To The Folks Calling Sasheer Zamata’s Addition To SNL Discrimination

January 10, 2014  |  


As reported by various news outlets, Sasheer Zamata will become the first black female cast member on Saturday Night Live since Maya Rudolph, left over five years ago.

Although the new hire spells great opportunity for the young New York-based comedienne as well as positive press for SNL, which has been caught up in controversy over lack of cast diversity, not everyone is feeling the decision. More specifically, Variety’s digital editor-in-chief Andrew Wallenstein, who in the piece Diversity Done Wrong: How ‘SNL’ Mishandled Casting a Black Womanwrites that Zamata’s hiring was not only a publicity stunt but also discrimination.

He also writes:

The primary problem is the move to demonstrate “SNL” isn’t prejudiced was in and of itself an act of prejudice. While “first black woman in five years” makes for a compelling soundbite, it’s not as if “SNL” has no African-Americans at all. But lost amid all this attention on African-American women is that there currently are no Hispanics or Asians of either gender on “SNL,” which has also been the subject of criticism.

Making finding a black female in particular a priority over other racial groups sets up an absurd hierarchy of diversity needs. Think of how much more sense it would have made if “SNL,” having felt so compelled to make such a public demonstration of its diversity outreach, hadn’t excluded anyone who wasn’t a black female and just made it a casting call about finding another funny person of any type.

It’s always funny when white folks rail on about merit, hierarchy of diversity needs (seriously?) and affirmative action when sitting comfortably in mostly white work spaces (and yes that was a jab at the journalism industry). In other words, most of the cast of Saturday Night Live‘s entire run have been white men, however, that does not mean that all those white male cast members have been funny, or the funniest comedians to cast for the show. Some (without naming names) were kind of mediocre. And their mediocrity was likely aided on by all white executives, scouts and others white folks in positions of authority, who cast the show based upon their own personal preferences, as opposed to who – and even what is – funny. Therefore, if bias is intentional than so is diversity. And let’s be real here: mainstream America (white folks in authority) has a pretty messed up track record of doing the right thing racially, when judging solely upon merit. I’m talking historic-level of f**kery here. Every bit of diversity in this country has came by way of force, pressure and flat-out intention. Every bit of it.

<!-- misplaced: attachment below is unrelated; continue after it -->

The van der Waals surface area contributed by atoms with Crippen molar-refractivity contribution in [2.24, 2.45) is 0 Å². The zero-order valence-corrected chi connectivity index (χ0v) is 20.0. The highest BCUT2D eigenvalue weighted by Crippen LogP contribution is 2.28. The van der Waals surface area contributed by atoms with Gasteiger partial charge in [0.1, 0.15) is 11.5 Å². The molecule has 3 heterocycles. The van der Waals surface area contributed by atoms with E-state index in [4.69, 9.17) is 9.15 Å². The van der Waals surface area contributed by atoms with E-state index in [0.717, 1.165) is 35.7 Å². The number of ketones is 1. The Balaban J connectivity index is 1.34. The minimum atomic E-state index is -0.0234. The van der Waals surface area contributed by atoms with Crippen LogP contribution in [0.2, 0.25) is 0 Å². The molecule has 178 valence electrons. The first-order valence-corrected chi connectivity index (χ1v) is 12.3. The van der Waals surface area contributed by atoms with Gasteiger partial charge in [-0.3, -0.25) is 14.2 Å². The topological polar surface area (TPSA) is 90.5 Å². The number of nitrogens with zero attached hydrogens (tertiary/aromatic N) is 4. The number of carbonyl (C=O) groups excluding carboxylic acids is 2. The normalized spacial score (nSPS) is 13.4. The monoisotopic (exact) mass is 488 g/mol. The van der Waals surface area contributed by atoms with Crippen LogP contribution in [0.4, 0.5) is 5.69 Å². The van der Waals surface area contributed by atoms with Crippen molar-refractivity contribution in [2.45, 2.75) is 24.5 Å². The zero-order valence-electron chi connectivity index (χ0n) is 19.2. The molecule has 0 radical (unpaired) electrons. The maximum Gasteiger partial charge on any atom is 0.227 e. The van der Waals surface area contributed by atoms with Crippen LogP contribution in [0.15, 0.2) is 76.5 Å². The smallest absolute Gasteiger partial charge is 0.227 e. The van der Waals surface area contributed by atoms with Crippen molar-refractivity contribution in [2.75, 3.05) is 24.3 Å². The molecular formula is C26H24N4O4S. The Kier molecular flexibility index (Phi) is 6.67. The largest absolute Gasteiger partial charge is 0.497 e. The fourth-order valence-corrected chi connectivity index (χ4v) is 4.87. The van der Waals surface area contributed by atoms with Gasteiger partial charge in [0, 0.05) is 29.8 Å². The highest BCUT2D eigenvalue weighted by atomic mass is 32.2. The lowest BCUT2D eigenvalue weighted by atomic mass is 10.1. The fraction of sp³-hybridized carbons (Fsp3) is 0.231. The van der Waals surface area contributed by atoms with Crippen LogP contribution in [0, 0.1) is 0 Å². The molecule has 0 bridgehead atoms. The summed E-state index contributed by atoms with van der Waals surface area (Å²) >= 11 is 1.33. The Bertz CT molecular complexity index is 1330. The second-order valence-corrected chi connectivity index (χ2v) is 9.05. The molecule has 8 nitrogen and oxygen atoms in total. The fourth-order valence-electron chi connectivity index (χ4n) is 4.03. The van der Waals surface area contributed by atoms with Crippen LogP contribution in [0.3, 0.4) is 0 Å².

Merit-based hiring and labor (because that is ultimately what we are talking about here) means leaving the decision making exclusively in the hands of folks like Wallenstein, who can say rather cluelessly “it’s not as if “SNL” has no African-Americans at all,”without taking into account that those two African Americans are actually both men. And black men and women are not interchangeable, despite SNL and Keenan Thompson best effort to make us think so.

I think it is laughable that Wallenstein sees the hiring of black women as some sort of affront to other women of color. Historically and statistically speaking, black people, in particular black women, have never been on the top of hierarchy in America. Therefore the fact that Black folks were able to pressure a show into doing the right thing in terms of having black comediennes play and define black comedic characters, only strengthens the causes of other marginalized, who too find themselves on the outside of the joke.

And as amusingly articulated by Dan Obeidallah, an Arab-American and former Saturday Night Live staffer, who writes in his piece, ‘SNL’ Gets What the Rest of TV Should: Racial Diversity Means Quality:

Adding diversity to a comedy show—or to any show for that matter—simply to fill a quota would be wrong. But as a comedian and as someone who worked at SNL on the production staff from 1999-2007, I can tell you that greater diversity truly does equal better comedy. Authentic voices representing different backgrounds only enhance the comedy stew. So instead of one-note comedy bits, we see nuanced ones that resonate as being truthful—which in turn is better comedy.

We’ve all seen the panel of three white guys telling us “what the Arab world is really thinking.”

And I say this from first-hand experience. When I worked at SNL, I was the only person on the production staff of Arab heritage. Consequently, when writers were working on sketches that dealt with the Middle East—and believe me, there were a lot in the years after 9/11- they would often ask me questions. Some were factual inquires. Others were: “Is this racist?” If I sad “yes” they made sure to put it in the sketch. (Kidding!)”

The good news is the Zamata will not be the only black woman joining the show this season, thus avoiding the “token,” label. According to the Hollywood Reporter, LaKendra Tookes and Leslie Jones, will also be joining on to SNL crew as part of the writing team. Interestingly enough, the article states that Tookes and Jones were also “discovered” during the same black comedienne talent hunt, in which they discovered Zamata. I find that partly odd considering that I had “discovered” Jones, aka Big Les, a while ago, more specifically watching her comedy show Problem Child on Netflix. She is pretty raw, non-politically correct and seriously funny. And she is not a newcomer to the comedy world, which just goes to show you hard Lorne Michaels and his SNL team have been “searching” for diverse talent prior to their recent hires…

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